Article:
By: William Timothy Treal Taylor, Pablo Librado, Chief Joseph American Horse, Carlton Shield Chief Gover, Jimmy Arterberry, Antonia Loretta Afraid of Bear-Cook, Harold Left Heron, Robert Milo Yellow Hair, Mario Gonzalez, Bill Means, Sam High Crane, Wendell W. Yellow Bull, Barbara Dull Knife, Anita Afraid of Bear, Cruz Tecumseh Collin, Chance Ward, Theresa A Pasqual, Lorelei Chauvey, Laure Tonasso-Calviere, Stéphanie Schiavinato, Andaine Seguin-Orlando, Antoine Fages, Naveed Khan, Clio Der Sarkissian, Xuexue Liu, Stefanie Wagner, Beth Ginondidoy Leonard, Bruce L Manzano, Nancy O’Malley, Jennifer A Leonard, Eloísa Bernáldez-Sánchez, Eric Barrey, Léa Charliquart, Emilie Robbe, Thibault Denoblet, Kristian Gregersen, Alisa O Vershinina, Jaco Weinstock, Petra Rajić Šikanjić, Marjan Mashkour, Irina Shingiray, Jean-Marc Aury, Aude Perdereau, Saleh Alquraishi, Ahmed H Alfarhan, Khaled A S Al-Rasheid, Tajana Trbojević Vukičević, Marcel Buric, Eberhard Sauer, Mary Lucas, Joan Brenner-Coltrain, John R Bozell, Cassidee A Thornhill, Victoria Monagle, Angela Perri 43, Cody Newton, W Eugene Hall, Joshua L Conver, Petrus Le Roux, Sasha G Buckser, Caroline Gabe, Juan Bautista Belardi, Christina I Barrón-Ortiz, Isaac A Hart, Christina Ryder, Matthew Sponheimer, Beth Shapiro, John Southon, Joss Hibbs, Charlotte Faulkner, Alan Outram, Laura Patterson Rosa, Katelyn Palermo, Marina Solé, Alice William, Wayne McCrory, Gabriella Lindgren, Samantha Brooks, Camille Eché, Cécile Donnadieu, Olivier Bouchez, Patrick Wincker, Gregory Hodgins, Sarah Trabert, Brandi Bethke, Patrick Roberts, Emily Lena Jones, Yvette Running Horse Collin, Ludovic Orlando
Abstract: The horse is central to many Indigenous cultures across the American Southwest and the Great Plains. However, when and how horses were first integrated into Indigenous lifeways remain contentious, with extant models derived largely from colonial records. We conducted an interdisciplinary study of an assemblage of historic archaeological horse remains, integrating genomic, isotopic, radiocarbon, and paleopathological evidence. Archaeological and modern North American horses show strong Iberian genetic affinities, with later influx from British sources, but no Viking proximity. Horses rapidly spread from the south into the northern Rockies and central plains by the first half of the 17th century CE, likely through Indigenous exchange networks. They were deeply integrated into Indigenous societies before the arrival of 18th-century European observers, as reflected in herd management, ceremonial practices, and culture.
By: Mila Hunska Tašunke Icu (Joseph American Horse), Anpetu Luta Wiŋ (Antonia Loretta Afraid of Bear-Cook), Akil Nujipi (Harold Left Heron), Tanka Omniya (Robert Milo Yellow Hair), Mario Gonzalez (Nantan Hinapan), Bill Means, Sam High Crane (Wapageya Mani), Mažasu (Wendell W. Yellow Bull), Barbara Dull Knife (Mah’piya Keyaké Wiŋ), Wakinyala Wiŋ (Anita Afraid of Bear), and Yvette Running Horse Collin (Tašunke Iyanke Wiŋ).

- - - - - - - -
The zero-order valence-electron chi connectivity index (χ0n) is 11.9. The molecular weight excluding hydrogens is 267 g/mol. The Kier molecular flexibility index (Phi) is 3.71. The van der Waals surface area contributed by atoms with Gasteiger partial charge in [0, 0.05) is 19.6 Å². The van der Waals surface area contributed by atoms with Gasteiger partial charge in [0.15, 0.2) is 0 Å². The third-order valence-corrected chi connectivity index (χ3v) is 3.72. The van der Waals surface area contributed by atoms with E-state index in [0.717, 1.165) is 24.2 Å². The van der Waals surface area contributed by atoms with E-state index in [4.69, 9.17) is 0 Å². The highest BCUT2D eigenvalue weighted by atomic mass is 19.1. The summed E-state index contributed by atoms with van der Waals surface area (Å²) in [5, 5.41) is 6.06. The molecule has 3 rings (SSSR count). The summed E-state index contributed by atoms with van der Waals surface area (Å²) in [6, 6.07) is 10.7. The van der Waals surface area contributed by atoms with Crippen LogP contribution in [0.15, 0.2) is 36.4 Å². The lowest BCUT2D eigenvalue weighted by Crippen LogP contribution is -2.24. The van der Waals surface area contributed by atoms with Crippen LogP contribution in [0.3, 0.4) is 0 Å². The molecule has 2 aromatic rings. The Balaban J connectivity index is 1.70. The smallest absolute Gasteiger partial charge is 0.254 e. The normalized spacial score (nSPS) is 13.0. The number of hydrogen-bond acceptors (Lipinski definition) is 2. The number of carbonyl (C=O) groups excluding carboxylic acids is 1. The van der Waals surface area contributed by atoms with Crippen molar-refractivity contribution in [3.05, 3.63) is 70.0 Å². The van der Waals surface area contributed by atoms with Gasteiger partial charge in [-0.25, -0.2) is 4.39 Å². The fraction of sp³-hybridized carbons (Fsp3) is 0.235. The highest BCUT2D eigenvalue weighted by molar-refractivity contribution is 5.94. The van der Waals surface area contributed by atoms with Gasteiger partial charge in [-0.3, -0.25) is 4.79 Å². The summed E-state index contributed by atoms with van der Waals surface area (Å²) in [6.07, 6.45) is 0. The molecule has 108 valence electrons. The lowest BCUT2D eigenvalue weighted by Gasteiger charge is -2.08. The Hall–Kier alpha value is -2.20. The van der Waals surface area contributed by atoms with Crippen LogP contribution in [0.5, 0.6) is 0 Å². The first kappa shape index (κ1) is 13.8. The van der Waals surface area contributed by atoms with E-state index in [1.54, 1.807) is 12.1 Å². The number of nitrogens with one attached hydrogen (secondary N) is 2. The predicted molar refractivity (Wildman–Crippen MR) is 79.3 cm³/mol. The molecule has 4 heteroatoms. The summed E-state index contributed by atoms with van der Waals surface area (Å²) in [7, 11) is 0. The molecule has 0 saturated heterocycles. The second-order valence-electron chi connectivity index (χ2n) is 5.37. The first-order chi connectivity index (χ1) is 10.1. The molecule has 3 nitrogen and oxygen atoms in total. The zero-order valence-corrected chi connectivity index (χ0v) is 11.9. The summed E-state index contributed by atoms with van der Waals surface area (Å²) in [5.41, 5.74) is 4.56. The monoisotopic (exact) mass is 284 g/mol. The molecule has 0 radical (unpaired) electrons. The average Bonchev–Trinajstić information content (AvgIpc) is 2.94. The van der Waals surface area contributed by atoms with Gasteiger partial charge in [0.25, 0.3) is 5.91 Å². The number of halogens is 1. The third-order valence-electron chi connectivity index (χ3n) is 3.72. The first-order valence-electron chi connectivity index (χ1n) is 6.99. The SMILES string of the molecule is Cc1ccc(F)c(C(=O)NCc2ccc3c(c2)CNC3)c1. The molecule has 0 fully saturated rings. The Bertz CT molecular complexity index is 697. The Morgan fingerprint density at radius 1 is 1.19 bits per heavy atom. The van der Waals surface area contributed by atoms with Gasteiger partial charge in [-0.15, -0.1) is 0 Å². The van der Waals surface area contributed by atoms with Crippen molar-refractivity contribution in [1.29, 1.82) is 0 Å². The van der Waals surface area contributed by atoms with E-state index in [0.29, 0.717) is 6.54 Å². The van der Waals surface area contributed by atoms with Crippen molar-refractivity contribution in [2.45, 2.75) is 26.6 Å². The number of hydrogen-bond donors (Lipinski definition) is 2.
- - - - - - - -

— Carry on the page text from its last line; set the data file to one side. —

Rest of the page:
Abstract: Lakota science and scientific systems were communally developed over thousands of years with sustainability, alignment and ecological balance as the goals. Lakota knowledge keepers, traditional leaders and scholars offer an introduction to Lakota scientific systems, principles and protocols to stimulate a much needed dialogue between Indigenous scientists and the mainstream scientific, economic and political communities. As is customary protocol-wise, the Lakota always follow Šungwakaŋ, the Horse Nation. Here, the Lakota provide narrative correction with regard to their relationship with Šungwakaŋ, their history, sciences, perspectives, scientific systems, and clarification regarding their sacred commitment to protect Unči Maka (Grandmother Earth) and all life. A case is made for the birthing of a new, truly collaborative era for Science that is based upon equality and mutual respect, fully embracing the contributions and concepts of unique scientific systems. With climate change upon us, the world can no longer afford to have Indigenous scientific systems suppressed or their voices actively ignored and silenced within science and academia. There is only one Earth, and she is calling out for us to come together for the protection of all life. Mitakuye Oyasiŋ.
Aiyačiŋ: Lakota ehankihan woyake. Tanka ki lechel oyakapi yelo. Taku škaŋ škaŋ, petawan shahigni na taku škaŋ škaŋ iglush ake. Hetan o uwo nunpa ichage. Taku wakaŋ wa a upelo. Tatanka oyate ki a upelo, winyaŋ wan oha a upelo. Šungwakaŋ oyate ki a upelo. Čanupa wan oha a upelo. Wamakaskan sitomniya a upelo. Wičo ichage hechupelo. Anpo wi omakiyayo. Wiyoyanpa takiya, itokaga takiya, wimaheliye takiya. Waziya takiya, mahpiya takiya na unči maka anagopta yunke. Očoka wan yuha el luta ke ki. Wičoni wan yuha manitelo. Wowableze waste luhaktelo. Čante t’izan na wowan unsila, čante oyagnaki yelo. Anpetu wanjin sunkaka wanjin unsinilaki. Waste ki he e yelo. Mitakuye Oyasiŋ.
Keywords: Lakota Science, climate change, sustainability, scientific collaboration, Indigenous, traditional knowledge, Horse Nation, historical narrative correction, Unči Maka (Grandmother Earth), origin theories, Pte Oyate, Očeti Sakowiŋ, Skaŋ, Mitakuye Oyasiŋ, protection of life.
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